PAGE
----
Kennedy Center Honors: the power of art and artists
Who is the most influential world leader alive today? Chris Rock thinks he knows. On Sunday night, before a massive crowd at the Kennedy Center in Washington, the comedian gazed up into the balcony where the president sat with some very special guests.
“It’s amazing to look up and see the most powerful person in the world,” said Rock, who was all dressed up in his black-tie best. “And she’s sitting next to Barack Obama.”
Up in the presidential box, Oprah Winfrey gazed down upon her fans, those loyal buyers of Oprah books and heeders of good bra advice, who paid as much as $5,000 per ticket to see her feted at the 33rd annual Kennedy Center Honors.
Following in the tradition of Ella Fitzgerald, Katharine Hepburn and Martin Scorsese, the Divine Miss O was just one of the night’s five honorees: She joined Paul McCartney, country singer Merle Haggard, Broadway composer Jerry Herman, and dancer and choreographer Bill T. Jones.
Still, watching this glitzy made-for-TV ceremony, which will air on CBS on Dec. 28, it wasn’t hard to imagine her as the host of her very own super-fancy episode of “Oprah’s Favorite Things.” You could almost see her rising from her seat and pointing at the other honorees: “And YOU get an honor! And YOU get an honor. And YOU! And YOU!”
During the ceremony, Barbara Walters said of Oprah, ""She is the best interviewer ever. No one else comes close, not even me. And those of you who know me know how painful it was to say that.”
But like they say, with great power comes great backlash. When this year’s honorees were announced in September, some readers of The Times’ blogs questioned whether Winfrey was worthy. According to the Kennedy Center’s website, the honor is “given to those in the performing arts for their lifetime of contributions to American culture.” Sure, Winfrey has earned Oscar and Golden Globe nominations for “The Color Purple.” But she’s primarily known as a talk show host. Critics wondered: Does that really qualify as art?
If Winfrey is really a “performing artist,” she faced some tough competition Sunday night. Live on stage, Jones’ dance troupe performed to Walt Whitman’s “Leaves of Grass,” reimagining the poems as a monologue read from a slave auctioning block. Willie Nelson brought on Jamey Johnson and Kid Rock for a rousing version of Haggard’s sow-yer-wild-oats-if-you’ve-got-'em classic “Ramblin’ Fever.” Carol Channing paid tribute to Herman with an awesomely wide-mouthed rendition of his song “Hello Dolly,” which fought the Beatles for the No. 1 spot on the charts in 1964.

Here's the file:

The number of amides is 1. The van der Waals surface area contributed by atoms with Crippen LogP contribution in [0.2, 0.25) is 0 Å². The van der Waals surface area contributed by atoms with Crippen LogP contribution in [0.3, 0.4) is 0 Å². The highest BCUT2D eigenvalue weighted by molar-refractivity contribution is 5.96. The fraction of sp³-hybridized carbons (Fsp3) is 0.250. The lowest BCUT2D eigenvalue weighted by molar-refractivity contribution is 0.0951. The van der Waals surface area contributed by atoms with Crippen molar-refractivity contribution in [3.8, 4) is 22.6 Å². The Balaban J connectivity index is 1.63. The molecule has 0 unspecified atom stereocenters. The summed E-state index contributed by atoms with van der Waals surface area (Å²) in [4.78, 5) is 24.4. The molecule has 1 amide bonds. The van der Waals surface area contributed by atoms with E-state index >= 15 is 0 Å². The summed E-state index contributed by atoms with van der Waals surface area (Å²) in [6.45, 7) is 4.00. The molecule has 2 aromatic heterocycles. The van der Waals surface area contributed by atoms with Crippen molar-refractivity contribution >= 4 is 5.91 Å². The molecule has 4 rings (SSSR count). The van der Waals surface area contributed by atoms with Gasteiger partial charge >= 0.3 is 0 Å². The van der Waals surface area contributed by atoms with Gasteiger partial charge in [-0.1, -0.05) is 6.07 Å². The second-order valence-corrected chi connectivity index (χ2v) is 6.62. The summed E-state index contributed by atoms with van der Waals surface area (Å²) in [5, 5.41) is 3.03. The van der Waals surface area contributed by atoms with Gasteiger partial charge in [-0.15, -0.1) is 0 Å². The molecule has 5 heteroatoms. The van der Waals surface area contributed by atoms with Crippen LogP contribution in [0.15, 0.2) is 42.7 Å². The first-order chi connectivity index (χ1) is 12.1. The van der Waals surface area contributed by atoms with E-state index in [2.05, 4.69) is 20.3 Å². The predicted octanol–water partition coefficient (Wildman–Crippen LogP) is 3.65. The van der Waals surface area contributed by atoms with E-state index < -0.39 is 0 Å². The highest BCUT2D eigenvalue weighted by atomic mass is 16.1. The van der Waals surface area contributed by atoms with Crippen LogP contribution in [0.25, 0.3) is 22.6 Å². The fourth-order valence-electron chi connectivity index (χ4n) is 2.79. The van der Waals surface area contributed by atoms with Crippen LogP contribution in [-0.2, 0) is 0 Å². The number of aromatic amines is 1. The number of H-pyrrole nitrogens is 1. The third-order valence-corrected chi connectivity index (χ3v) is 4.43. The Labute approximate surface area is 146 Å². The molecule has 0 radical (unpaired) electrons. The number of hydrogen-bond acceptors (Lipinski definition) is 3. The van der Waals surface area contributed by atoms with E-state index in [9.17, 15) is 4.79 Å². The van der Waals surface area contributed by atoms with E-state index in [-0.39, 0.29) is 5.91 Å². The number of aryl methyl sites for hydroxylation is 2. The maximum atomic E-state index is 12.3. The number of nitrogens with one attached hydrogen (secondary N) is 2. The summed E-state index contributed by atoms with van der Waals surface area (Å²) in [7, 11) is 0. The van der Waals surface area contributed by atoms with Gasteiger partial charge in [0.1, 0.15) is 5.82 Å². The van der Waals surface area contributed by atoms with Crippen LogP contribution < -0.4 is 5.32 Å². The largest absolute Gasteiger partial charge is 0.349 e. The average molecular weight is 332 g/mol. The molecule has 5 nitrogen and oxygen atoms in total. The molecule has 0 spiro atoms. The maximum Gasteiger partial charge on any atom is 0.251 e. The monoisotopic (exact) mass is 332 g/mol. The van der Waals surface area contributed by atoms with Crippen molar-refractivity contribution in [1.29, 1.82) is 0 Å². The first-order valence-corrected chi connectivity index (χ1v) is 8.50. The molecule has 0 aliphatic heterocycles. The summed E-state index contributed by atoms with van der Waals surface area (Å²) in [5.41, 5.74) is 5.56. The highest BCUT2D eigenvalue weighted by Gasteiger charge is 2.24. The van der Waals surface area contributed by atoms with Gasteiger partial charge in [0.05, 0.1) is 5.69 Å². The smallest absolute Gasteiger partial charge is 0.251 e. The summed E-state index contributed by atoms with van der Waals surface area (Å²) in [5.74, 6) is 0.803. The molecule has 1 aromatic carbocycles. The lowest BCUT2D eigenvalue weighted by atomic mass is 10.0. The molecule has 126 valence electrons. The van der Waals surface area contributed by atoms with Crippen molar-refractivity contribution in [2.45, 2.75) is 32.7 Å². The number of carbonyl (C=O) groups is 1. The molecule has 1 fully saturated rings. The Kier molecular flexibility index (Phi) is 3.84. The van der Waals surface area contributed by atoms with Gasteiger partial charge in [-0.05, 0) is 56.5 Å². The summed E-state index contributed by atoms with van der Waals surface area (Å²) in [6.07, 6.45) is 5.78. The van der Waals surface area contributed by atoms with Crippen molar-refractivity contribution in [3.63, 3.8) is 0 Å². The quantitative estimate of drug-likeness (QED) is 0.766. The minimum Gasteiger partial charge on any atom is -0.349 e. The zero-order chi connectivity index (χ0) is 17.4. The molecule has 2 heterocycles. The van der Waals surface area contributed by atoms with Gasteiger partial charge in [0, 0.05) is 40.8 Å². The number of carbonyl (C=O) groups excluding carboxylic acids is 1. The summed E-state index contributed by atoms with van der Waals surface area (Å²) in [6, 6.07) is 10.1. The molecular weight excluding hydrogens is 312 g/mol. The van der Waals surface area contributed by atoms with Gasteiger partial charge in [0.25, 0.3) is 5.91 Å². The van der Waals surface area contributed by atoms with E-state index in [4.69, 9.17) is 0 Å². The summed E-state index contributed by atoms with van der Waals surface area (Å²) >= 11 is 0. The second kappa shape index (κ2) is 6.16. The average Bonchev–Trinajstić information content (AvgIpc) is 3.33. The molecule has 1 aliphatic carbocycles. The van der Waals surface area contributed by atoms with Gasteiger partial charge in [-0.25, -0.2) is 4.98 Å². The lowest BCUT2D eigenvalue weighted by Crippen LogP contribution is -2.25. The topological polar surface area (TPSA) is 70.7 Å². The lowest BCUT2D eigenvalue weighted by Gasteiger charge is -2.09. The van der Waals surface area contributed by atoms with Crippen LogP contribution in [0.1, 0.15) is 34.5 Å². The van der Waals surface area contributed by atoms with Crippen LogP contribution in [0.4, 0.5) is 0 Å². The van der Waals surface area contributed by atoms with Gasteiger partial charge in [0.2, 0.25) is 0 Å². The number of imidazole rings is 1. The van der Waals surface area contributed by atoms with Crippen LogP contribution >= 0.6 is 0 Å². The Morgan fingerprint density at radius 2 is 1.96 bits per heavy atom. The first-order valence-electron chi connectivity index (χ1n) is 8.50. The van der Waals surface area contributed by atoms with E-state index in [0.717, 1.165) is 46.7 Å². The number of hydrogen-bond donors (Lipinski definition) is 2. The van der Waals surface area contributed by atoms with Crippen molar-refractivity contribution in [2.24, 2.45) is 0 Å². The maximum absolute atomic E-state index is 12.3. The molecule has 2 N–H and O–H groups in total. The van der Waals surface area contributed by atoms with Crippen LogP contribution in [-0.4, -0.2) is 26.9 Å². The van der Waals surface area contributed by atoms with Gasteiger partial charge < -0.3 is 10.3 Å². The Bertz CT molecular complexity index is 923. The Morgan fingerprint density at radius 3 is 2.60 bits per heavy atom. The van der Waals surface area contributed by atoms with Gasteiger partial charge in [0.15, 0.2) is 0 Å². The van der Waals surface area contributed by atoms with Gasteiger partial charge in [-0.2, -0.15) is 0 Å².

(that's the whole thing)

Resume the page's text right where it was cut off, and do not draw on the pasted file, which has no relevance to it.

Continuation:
Some wondered why the Kennedy Center Honors chose Sir Paul and not the Beatles as a group. But McCartney tributes from Dave Grohl and Gwen Stefani, among others, squashed that skepticism by demonstrating that he’d clearly revolutionized American rock ‘n’ roll. The producers saved the finale for him, with a blowout cover of “Hey Jude” that involved Grohl, Stefani, James Taylor, Mavis Staples, Alec Baldwin, an enormous choir and a whole lot of non-flammable lighters waving in the air.
If there was a theme to this year’s Honors, Secretary of State Hillary Clinton summed it up on the night before the ceremony, when she hosted a dinner for the honorees at the State Department. “This evening is not so much about honoring American artists as it is about honoring artists who have helped to shape America,” she said. Noting that the honorees reflected a diverse nation, she teased, “I am writing a cable about it, which I’m sure you’re going to see.”
The crowd roared, knowing that Clinton had just taken the red-eye back from Bahrain, where she attempted to do some Wikileaks damage control.
“I want to underscore why this event was worth flying very far to get back for,” she continued. Insisting that art makes the world more connected, she told a story about a Saudi woman who called Oprah “the only person in the world who knows how I feel.”
“When we say that art is a common language,” she said, “we aren’t just paying lip service to something that sounds good in a speech.”
Everyone seemed to speak Oprah’s language Saturday night. Many of the guests -- including Julia Roberts, former President Bill Clinton, Laurence Fishburne and Diana Ross – had appeared on “The Oprah Winfrey Show” in the past. And when opera singer Jessye Norman introduced the honorees, their stories of triumph over adversity read like selections from Oprah’s Book Club. Norman pointed out that Haggard grew up in a house that his railroad-worker father built from a converted boxcar, that Jones was the son of small-town field laborers and lost his partner to AIDS, that Winfrey was born to a teenage mom in Mississippi and taught herself to read by age 3.
Even McCartney was on Team Oprah. Two days before the ceremony, Oprah had confessed that, as a welfare kid living in a two-room flat in Milwaukee, the only decorations in her room were Beatles posters – and she loved Paul. Asked about the story during cocktail hour at the State Department, McCartney joked that she used that poster to control his mind.
“She told me that she would send me telepathic messages,” he said. He paused, cocking his head. “I think she’s sending one right now.”
Maybe she sent those same telepathic messages to the whole Kennedy Center. By the end of the weekend, no one seemed to care whether Oprah was a capital-A artist or not.
“She might be a different kind of artist,” Aerosmith singer and “American Idol” judge Steven Tyler offered before the ceremony. “She’s the rock that drops into other artists’ pond and makes the splash hit every part of the shore around her.”
Yes, Steven Tyler was having an a-ha moment – and perhaps Washington was too.